25 August, 2022
KAP rails against GP changes
DOCTOR shortages in regional and remote GPs may be a thing of the past if a decent federally funded incentive program is offered that lures them to country areas, says Member for Kennedy Bob Katter.
Mr Katter said the fight to maintain an adequate health workforce in North Queensland had been a constant battle and he feared that the Federal Government’s recent expansion of the distribution priority area (DPA) would lead to an immediate exodus of doctors out of rural and remote areas.
The changes enforced by the new government sees all GP catchments in Modified Monash Model 2 (MM 2) areas automatically gain DPA status with immediate effect.
It means places like Sunshine Coast can compete for medical staff from the same pool that very remote parts of the country like Cloncurry or Mareeba tap into.
These inclusions in priority status also enables them to recruit from an expanded pool of doctors, including Overseas Trained Doctors (OTD).
Mr Katter intends to make submissions to the Minster for Health Mark Butler over the coming weeks in anticipation of a meeting at the September sitting. Member for Hill Shane Knuth used State Parliament last week to call for immediate action on attracting more GPs to rural and remote areas.
“I have been warning the State Government for a long time that we were heading for a health crisis in regional and remote areas of Queensland. There is no doubt access to GPs is rapidly declining and we need immediate action,” he said.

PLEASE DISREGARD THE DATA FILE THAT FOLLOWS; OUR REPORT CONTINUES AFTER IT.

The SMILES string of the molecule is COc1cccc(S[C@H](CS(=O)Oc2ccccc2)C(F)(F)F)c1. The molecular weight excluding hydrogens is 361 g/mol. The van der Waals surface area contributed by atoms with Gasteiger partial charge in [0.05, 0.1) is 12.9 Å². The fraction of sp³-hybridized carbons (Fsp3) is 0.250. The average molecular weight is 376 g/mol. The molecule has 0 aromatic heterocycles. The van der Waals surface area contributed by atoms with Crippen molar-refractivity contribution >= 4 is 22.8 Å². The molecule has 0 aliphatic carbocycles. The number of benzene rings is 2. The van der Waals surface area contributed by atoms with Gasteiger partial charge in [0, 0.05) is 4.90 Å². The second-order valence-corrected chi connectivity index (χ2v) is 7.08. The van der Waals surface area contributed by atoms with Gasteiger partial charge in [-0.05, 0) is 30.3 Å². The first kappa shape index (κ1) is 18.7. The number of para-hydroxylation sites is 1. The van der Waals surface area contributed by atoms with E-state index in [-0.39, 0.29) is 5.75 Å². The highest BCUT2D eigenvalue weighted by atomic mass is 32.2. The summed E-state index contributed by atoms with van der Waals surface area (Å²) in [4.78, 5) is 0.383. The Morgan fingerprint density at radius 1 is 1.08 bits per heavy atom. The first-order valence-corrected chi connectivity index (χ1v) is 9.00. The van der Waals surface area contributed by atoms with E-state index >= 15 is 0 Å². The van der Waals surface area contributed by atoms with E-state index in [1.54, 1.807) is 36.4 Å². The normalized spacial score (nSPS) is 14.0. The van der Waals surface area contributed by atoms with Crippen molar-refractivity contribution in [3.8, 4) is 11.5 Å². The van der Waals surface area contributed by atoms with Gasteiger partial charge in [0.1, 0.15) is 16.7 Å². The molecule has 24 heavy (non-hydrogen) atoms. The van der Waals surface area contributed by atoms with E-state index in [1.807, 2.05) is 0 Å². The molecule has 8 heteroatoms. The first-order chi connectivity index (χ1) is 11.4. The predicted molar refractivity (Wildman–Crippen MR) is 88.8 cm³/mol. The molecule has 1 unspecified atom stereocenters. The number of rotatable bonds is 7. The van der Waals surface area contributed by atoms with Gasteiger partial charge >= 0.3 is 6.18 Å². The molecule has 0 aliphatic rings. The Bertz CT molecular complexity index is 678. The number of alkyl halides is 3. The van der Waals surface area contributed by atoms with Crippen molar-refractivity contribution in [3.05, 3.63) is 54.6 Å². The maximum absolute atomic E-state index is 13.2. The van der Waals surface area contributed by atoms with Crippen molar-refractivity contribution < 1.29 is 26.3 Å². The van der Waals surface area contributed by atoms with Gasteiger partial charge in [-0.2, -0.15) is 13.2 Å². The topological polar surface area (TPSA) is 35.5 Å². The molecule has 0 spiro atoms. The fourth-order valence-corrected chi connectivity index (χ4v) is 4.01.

“GP practices are closing at an alarming rate – people are being turned away from hospital emergency departments, there is a lack of nurses, extended waitlists for vital surgery and a lack of lifesaving medical equipment such as dialysis chairs.”
Mr Knuth said to make matters worse the Rural Doctors Association has expressed deep concern about the proposed changes to the DPA.
Meanwhile, Mareeba residents attended the recent Local Area Needs Assessment feedback session hosted by the Cairns Hinterland Hospital and Health Service, providing feedback on the needs the health group identified.
Those in attendance were pleased with the needs and spoke further on issues such as dialysis, transport, mental health and better information surrounding preexisting health services.